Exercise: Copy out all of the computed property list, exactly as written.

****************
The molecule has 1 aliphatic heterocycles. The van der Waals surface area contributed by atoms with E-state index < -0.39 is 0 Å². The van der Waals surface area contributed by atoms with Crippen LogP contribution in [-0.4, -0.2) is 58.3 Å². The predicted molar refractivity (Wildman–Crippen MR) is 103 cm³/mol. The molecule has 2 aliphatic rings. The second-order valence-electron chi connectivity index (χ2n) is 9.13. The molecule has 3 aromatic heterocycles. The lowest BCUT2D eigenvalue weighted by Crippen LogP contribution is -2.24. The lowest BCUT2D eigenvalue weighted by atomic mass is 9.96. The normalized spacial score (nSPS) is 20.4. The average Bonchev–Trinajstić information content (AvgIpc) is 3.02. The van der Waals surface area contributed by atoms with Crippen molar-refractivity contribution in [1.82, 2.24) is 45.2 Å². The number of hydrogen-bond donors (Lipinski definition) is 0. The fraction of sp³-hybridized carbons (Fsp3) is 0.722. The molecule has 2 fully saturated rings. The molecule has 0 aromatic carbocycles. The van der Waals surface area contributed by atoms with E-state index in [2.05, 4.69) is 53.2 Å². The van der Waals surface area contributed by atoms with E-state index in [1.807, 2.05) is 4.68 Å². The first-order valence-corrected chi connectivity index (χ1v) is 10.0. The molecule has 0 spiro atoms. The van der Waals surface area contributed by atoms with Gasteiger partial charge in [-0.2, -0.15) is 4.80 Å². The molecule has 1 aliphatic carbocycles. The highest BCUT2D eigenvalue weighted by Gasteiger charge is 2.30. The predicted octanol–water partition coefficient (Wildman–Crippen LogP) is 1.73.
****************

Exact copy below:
The molecule has 1 aliphatic heterocycles. The van der Waals surface area contributed by atoms with E-state index < -0.39 is 0 Å². The van der Waals surface area contributed by atoms with Crippen LogP contribution in [-0.4, -0.2) is 58.3 Å². The predicted molar refractivity (Wildman–Crippen MR) is 103 cm³/mol. The molecule has 2 aliphatic rings. The second-order valence-electron chi connectivity index (χ2n) is 9.13. The molecule has 3 aromatic heterocycles. The lowest BCUT2D eigenvalue weighted by Crippen LogP contribution is -2.24. The lowest BCUT2D eigenvalue weighted by atomic mass is 9.96. The normalized spacial score (nSPS) is 20.4. The average Bonchev–Trinajstić information content (AvgIpc) is 3.02. The van der Waals surface area contributed by atoms with Crippen molar-refractivity contribution in [1.82, 2.24) is 45.2 Å². The number of hydrogen-bond donors (Lipinski definition) is 0. The fraction of sp³-hybridized carbons (Fsp3) is 0.722. The molecule has 2 fully saturated rings. The molecule has 0 aromatic carbocycles. The van der Waals surface area contributed by atoms with E-state index in [2.05, 4.69) is 53.2 Å². The van der Waals surface area contributed by atoms with E-state index in [1.807, 2.05) is 4.68 Å². The first-order valence-corrected chi connectivity index (χ1v) is 10.0. The molecule has 0 spiro atoms. The van der Waals surface area contributed by atoms with Gasteiger partial charge in [-0.2, -0.15) is 4.80 Å². The molecule has 1 aliphatic carbocycles. The highest BCUT2D eigenvalue weighted by Gasteiger charge is 2.30. The predicted octanol–water partition coefficient (Wildman–Crippen LogP) is 1.73.